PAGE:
Walter Kaufmann (we overlapped at Princeton) felt semi- compelled to translate Nietzsche's to "overman" given what the Americans had done with "superman" i.e. dressed him up for a career in the comix.
But he probably shoulda kept it, as Thus Spake Zarathustra was a proto comic book of sorts, in terms of its archetypal and colorful imagery, its propensity for parables -- like Narnia, like Manga.
The very word "comic" bespeaks a victory of sorts. And to his lasting credit, Kaufmann found some of Woody Allen's works refreshingly hilarious (me too) i.e. he knew philosophy could be gay at times, serious guy though he was. Smallville includes a tie-back (check what Clark's reading when the klutz drops his books, duh).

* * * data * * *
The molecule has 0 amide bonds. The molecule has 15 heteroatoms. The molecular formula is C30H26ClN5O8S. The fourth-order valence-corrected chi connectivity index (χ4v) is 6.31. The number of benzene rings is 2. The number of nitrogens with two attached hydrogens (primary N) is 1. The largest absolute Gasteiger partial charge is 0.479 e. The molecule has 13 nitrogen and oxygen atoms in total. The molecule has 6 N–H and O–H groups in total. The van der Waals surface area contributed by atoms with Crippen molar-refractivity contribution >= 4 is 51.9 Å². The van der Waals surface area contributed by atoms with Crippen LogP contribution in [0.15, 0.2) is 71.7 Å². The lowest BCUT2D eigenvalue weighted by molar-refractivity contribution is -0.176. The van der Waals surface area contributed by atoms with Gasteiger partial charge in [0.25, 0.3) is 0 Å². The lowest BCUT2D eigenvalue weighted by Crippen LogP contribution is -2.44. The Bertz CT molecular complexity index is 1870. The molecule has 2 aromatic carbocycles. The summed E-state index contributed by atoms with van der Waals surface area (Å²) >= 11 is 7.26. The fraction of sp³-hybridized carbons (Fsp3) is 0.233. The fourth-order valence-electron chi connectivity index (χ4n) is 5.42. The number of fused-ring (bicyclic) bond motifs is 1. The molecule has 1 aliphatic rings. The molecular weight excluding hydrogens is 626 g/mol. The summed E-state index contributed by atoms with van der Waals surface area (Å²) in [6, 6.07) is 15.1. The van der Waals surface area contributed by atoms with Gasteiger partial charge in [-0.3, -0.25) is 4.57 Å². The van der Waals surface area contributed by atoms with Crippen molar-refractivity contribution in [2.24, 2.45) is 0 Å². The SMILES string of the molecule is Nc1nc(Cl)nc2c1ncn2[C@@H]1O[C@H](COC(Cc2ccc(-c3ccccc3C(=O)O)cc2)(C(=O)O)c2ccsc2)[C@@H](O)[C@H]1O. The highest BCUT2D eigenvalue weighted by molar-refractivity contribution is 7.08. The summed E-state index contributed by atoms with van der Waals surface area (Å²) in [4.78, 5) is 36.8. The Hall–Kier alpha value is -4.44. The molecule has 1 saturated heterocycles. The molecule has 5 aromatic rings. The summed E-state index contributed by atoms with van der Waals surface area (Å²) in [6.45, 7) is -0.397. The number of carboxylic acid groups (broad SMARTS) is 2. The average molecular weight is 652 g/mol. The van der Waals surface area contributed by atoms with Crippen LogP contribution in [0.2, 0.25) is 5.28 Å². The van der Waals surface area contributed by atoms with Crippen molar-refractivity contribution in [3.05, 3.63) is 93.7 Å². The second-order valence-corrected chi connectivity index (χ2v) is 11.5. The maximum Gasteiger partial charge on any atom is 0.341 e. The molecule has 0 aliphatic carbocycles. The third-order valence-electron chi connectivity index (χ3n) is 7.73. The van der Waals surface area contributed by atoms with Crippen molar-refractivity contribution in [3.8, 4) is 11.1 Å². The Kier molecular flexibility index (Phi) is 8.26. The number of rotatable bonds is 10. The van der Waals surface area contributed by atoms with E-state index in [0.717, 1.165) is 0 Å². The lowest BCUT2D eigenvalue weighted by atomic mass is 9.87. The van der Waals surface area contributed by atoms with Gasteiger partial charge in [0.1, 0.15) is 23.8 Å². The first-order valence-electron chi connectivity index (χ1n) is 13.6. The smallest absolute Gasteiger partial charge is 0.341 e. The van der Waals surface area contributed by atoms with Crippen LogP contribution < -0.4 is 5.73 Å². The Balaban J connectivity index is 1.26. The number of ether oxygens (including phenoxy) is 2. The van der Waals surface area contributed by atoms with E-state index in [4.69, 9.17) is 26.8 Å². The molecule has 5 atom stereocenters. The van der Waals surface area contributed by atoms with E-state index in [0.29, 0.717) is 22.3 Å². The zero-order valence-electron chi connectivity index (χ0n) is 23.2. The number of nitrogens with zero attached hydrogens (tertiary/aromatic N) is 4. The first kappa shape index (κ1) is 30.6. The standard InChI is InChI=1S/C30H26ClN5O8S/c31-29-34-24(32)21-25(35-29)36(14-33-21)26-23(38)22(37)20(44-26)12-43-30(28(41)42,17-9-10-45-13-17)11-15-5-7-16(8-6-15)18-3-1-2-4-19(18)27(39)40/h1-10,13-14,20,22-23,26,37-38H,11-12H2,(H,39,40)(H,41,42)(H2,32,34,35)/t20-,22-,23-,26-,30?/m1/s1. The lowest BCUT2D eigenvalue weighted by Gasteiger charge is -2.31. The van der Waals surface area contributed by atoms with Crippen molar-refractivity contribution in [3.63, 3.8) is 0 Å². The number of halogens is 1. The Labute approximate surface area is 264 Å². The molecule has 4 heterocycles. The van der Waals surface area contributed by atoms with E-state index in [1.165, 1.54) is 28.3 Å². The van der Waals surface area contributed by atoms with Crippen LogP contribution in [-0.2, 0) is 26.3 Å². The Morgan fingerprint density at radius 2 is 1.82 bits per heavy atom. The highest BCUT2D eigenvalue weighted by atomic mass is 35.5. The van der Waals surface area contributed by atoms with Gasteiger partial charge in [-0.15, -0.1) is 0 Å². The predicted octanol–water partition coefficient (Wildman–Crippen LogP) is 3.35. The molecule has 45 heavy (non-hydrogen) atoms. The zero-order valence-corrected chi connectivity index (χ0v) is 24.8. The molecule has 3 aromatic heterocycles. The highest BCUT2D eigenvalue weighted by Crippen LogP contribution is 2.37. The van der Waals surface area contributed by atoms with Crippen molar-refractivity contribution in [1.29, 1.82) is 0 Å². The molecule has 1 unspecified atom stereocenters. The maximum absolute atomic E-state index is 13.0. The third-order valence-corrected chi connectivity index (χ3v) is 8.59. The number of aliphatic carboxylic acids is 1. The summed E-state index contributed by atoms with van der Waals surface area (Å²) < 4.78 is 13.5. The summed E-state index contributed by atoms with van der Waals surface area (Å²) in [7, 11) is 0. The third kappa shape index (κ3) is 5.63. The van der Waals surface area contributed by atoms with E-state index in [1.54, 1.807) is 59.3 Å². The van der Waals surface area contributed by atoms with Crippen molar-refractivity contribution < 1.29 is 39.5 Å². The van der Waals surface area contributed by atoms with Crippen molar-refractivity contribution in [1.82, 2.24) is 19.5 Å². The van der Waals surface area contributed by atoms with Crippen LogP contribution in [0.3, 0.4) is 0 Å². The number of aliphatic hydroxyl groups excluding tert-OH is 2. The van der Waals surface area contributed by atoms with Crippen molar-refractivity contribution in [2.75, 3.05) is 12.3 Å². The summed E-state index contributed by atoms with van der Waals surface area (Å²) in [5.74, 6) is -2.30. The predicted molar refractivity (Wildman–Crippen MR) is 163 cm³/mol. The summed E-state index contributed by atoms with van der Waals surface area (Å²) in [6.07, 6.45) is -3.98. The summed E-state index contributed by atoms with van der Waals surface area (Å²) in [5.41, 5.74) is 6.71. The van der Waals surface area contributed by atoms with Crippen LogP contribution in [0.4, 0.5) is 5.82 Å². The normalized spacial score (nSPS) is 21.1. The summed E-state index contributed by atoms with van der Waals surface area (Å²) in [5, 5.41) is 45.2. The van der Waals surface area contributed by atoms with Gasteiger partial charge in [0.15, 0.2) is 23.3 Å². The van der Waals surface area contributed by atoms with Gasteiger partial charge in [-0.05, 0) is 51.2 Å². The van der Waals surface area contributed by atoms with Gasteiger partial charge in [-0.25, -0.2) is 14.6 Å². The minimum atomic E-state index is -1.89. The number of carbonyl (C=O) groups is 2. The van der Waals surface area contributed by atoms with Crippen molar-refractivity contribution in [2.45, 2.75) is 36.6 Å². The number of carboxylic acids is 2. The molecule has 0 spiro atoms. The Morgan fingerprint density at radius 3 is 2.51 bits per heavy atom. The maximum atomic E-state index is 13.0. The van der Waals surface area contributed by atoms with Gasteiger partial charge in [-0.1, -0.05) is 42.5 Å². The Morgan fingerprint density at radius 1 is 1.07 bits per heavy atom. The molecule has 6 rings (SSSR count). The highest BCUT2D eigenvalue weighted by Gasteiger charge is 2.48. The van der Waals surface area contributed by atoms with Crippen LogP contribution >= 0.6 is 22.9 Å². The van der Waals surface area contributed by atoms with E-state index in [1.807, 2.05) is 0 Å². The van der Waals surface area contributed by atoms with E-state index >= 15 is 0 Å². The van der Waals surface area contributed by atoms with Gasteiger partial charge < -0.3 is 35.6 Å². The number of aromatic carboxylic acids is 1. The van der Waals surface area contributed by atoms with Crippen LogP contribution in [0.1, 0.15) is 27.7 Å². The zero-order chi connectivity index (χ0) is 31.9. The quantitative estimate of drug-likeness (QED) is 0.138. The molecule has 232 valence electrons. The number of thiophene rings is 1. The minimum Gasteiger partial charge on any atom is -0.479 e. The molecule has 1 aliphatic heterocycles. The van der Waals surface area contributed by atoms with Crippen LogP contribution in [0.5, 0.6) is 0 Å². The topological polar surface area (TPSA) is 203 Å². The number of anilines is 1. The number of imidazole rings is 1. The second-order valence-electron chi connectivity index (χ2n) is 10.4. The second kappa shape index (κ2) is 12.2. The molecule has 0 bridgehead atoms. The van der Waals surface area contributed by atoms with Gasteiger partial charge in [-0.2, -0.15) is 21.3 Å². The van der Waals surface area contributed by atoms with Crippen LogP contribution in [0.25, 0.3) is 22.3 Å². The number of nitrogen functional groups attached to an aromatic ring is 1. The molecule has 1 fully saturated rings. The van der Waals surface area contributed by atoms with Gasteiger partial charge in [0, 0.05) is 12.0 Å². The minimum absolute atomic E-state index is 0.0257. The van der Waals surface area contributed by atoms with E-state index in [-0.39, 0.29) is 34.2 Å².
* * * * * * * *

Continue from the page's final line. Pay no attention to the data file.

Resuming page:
Clark is especially goofy in this version, which blatantly satirizes the "mysterious masked man" motif. I mean, the guy is the spitting image of himself, with not so much as Groucho Marx glasses for cover (just an ordinary pair). Yet everyone buys it, because his deliberately deflective demeanor is so "not hot" as an office dweeb (shades of Spider-Man, shades of just about any male superhero, although that Batman Begins guy seems a chick magnet even as Bruce -- but I digress).
The genius of this North American storytelling is its obvious and unsubtle use of raw elements and states of matter as a haptic mirror. Very Synergetics. The phony poser to the throne uses Superman's own crystals against him, and the battle royale is a Phase Rule extravaganza, strongly dramatizing the consequences of disequilibrium, expressed in the foreground as tugs within love triangles with doubled edges, quadrupled if you start juxtaposing Lex and his girlfriend as more shadowings -- a complicated family this, veritably bursting with secrets.
Artificial Intelligence was sadder, though still close to the comic book genre -- looks more at a mother-son relationship, whereas this one's son-father.